A group of medical marijuana providers, customers and other interested parties pushed back against making any major changes to the state’s medical cannabis program in a report presented Monday to a legislative committee.

A bill approved by the Maine Legislature in 2021 overhauled the medical marijuana rulemaking process and halted a set of controversial proposed regulations by the state Office of Marijuana Policy, instead requiring input from an industry-led rulemaking committee before making major changes to the medical marijuana program. 

The medical marijuana workgroup, which convened in the fall, was headed by the policy office and included 17 members from across the industry: six registered small providers, known in the industry as caregivers; two registered dispensary representatives; a cannabis testing facility representative; a product manufacturer; three qualifying medical cannabis patients who are not also caregivers; two municipal officials and two health care professionals with relevant expertise. 

The group was tasked with developing steps to help streamline the licensing and compliance process “to ensure the medical-use program is fulfilling the hallmarks of a regulated industry.”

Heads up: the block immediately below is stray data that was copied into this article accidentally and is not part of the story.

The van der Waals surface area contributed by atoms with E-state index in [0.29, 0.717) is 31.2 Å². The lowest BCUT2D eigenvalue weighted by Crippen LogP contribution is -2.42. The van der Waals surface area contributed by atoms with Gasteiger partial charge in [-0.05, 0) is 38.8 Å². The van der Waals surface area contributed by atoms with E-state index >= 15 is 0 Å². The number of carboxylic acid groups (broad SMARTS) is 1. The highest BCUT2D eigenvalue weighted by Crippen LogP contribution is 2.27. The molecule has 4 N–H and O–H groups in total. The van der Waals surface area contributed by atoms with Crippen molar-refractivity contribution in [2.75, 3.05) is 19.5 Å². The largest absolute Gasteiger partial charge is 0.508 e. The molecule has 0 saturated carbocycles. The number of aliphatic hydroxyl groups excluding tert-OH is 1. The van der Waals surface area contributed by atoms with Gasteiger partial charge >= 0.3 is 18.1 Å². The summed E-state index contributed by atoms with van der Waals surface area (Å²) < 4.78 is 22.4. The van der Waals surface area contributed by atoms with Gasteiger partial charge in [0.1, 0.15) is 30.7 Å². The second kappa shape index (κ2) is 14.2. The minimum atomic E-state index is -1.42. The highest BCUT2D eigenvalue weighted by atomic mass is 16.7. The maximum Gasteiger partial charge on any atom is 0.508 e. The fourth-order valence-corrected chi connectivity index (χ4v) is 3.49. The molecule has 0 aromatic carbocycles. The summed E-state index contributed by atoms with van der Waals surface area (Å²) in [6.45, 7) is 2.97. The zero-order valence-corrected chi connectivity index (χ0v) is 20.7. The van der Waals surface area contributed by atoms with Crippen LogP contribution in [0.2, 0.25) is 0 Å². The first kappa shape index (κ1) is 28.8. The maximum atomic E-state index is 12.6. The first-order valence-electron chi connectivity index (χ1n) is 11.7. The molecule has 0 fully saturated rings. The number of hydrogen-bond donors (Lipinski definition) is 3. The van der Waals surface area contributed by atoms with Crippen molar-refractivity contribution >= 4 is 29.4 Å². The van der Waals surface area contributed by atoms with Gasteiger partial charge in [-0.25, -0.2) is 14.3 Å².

In its five meetings, the group focused on topics including patient access and medical cannabis testing, Erik Gundersen, director of the Office of Marijuana Policy, said in a virtual presentation to the Legislature’s Committee on Veterans and Legal Affairs. The group roundly rejected the policy office’s previously proposed requirement that the medical market adopt a “track-and-trace” product tracking system.

Mark Barnett, owner of Higher Grounds, a combination medical cannabis retail store and coffee shop in the Old Port, and chair of the Maine Craft Cannabis Association, said he appreciated that Gundersen and the policy office were willing to listen to the industry after what he said was a combative legislative session with a lot of negative feelings and distrust.

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“I did really appreciate … the credence and recognition it seems like the office is finally giving to the industry that it regulates,” Barnett said.

Still, he criticized officials for pushing track-and-trace and a mandatory testing policy, both of which he said the industry has shown it does not support.

The state’s medical marijuana program consists of 13 dispensaries, approximately 3,000 registered caregivers and more than 100,000 qualifying patients. In 2020, medical marijuana sales totaled approximately $290 million, according to the report. More recent figures were not immediately available.

In January 2021, the Office of Marijuana Policy released a preliminary draft of rule changes to the medical program that officials said were “meant to align the program with state law.”